W3C home > Mailing lists > Public > ietf-http-wg@w3.org > October to December 2017

Re: HTTP2: Header Field Name.

From: Amos Jeffries <squid3@treenet.co.nz>
Date: Tue, 10 Oct 2017 01:19:58 +1300
To: ietf-http-wg@w3.org
Message-ID: <38378c30-17b8-ea2b-e34e-f2b5040c7734@treenet.co.nz>
On 03/10/17 20:12, Felix wrote:
> Hi.
> I was writing a h2 server lately.
> I'm failed to find a good reason from rfc7540 or rfc7541 to necessarily convert header field name to lowercase.
> There are some disadvantages for a h2-to-h1 proxy about it:
> 1. Before forward a header stream to h1 endpoint. It may need to compare every header name. If the name is an iana registered name, convert it to upper camel-case. For example, convert "content-type" to "Content-Type". Apparently, this is not very efficient.

This is wrong. As Daniel said already HTTP/1 header names are case 
insensitive. So the h2 name is what the proxy should output.

If your proxy has a registry of HTTP/1 names it should make some minimal 
effort to produce the defacto standard casing, but is not required to.

> 2. User could add a custom header entry with a name "MyParameter" to headers. If sender's sdk return error about it, that just make people think http2 is a step backward compare to http. If sender's sdk converts the name to lowercase then send it. The h1 receiver will not get "MyParameter" value, cause it's named "myparameter" now.
> If we remove the lowercase rule. There is an advantage:
> I don't know why header names are dash-line connected nowadays.

They are because they are. The dash is a character the author(s) 
defining a header get to choose from just like the numbers and alphabet 
characters. Some choose to use it, some dont.

> But if we will add some new feature with a new header to http2. We can use upper camel-case name. Compare CoolFeature to Cool-Feature, that's one byte saved.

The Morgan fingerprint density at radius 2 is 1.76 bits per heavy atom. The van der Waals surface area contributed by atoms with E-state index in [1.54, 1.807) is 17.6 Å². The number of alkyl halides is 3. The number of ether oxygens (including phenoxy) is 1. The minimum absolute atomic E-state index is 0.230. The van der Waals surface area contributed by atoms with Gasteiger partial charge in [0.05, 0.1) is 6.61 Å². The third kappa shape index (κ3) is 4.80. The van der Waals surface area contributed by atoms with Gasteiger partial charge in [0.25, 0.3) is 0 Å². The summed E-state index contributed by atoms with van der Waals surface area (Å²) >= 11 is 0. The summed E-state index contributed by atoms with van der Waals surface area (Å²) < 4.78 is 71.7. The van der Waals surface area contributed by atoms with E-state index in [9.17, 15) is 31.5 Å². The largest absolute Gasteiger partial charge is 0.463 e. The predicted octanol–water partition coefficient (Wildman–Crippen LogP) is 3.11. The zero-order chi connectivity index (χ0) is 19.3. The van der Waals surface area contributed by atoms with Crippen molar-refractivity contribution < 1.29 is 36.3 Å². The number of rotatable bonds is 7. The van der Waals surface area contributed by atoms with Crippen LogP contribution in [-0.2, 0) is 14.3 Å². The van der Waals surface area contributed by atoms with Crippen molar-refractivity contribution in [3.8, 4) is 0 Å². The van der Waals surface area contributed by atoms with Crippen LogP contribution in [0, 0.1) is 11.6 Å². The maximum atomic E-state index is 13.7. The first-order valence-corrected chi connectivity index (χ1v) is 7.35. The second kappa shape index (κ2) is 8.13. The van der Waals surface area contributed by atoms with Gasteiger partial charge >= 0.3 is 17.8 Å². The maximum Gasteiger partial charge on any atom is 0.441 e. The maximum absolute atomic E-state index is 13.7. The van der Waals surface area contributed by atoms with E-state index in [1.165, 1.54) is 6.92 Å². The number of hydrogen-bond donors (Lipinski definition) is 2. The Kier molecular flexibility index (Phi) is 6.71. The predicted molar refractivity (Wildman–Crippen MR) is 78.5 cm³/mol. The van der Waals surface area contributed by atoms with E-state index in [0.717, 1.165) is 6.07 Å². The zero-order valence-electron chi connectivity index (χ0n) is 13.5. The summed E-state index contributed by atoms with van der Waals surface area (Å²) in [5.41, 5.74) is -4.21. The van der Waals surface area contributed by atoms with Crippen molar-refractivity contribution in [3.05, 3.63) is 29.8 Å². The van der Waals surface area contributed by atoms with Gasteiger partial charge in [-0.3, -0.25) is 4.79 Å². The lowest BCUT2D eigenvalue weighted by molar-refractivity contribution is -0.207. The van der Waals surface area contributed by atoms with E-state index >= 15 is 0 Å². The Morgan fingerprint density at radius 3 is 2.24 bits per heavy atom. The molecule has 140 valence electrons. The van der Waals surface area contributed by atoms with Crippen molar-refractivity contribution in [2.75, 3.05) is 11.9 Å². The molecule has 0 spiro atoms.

Only in the human-readable format.

HTTP/2 is binary protocol. Having case sensitivity increases the machine 
versions size through increased static/dynamic table entry counts, 
increases the risk of permutation attacks, and adds lots of small 
incidental issues with case management have to be avoided for it all to 
work right.

> If we only allows lowercase, the dash-line is required. Without dash-line, it's not readable.

Consider it this way:

"CoolFeature" and "COOlfEAtUrE" are the same name in HTTP (both 1.x and 
2). As are all other possible permutations of upper and lower case 

Now how does the HPACK encoder encode all possible case *insensitive* 
permutations use "the one true name" when it is case-sensitive and has 
no list of all future defined headers casing?

Also, the lower casing is not new in HTTP/2. It exists implicitly in 
HTTP/1 as well through the case-insensitive definition. HTTP/2 makes 
naive agents simpler as the case sensitivity no longer has to be 
accounted for and provides a nice big stick to get bad implementations 
fixed when converting to h2.

> If we remove the lowercase rule. We need remove rules described in section 8.1.2, in rfc7540. Turn Static Table Entries back to upper camel-case in rfc7541.
> This change will affect all http2 implementations. It's not too late since http2 is not widely used yet.

On the contrary; As Daniel said, HTTP/2 is already widely used and 
growing quite fast.

Received on Monday, 9 October 2017 12:20:33 UTC

This archive was generated by hypermail 2.3.1 : Wednesday, 8 November 2017 00:14:13 UTC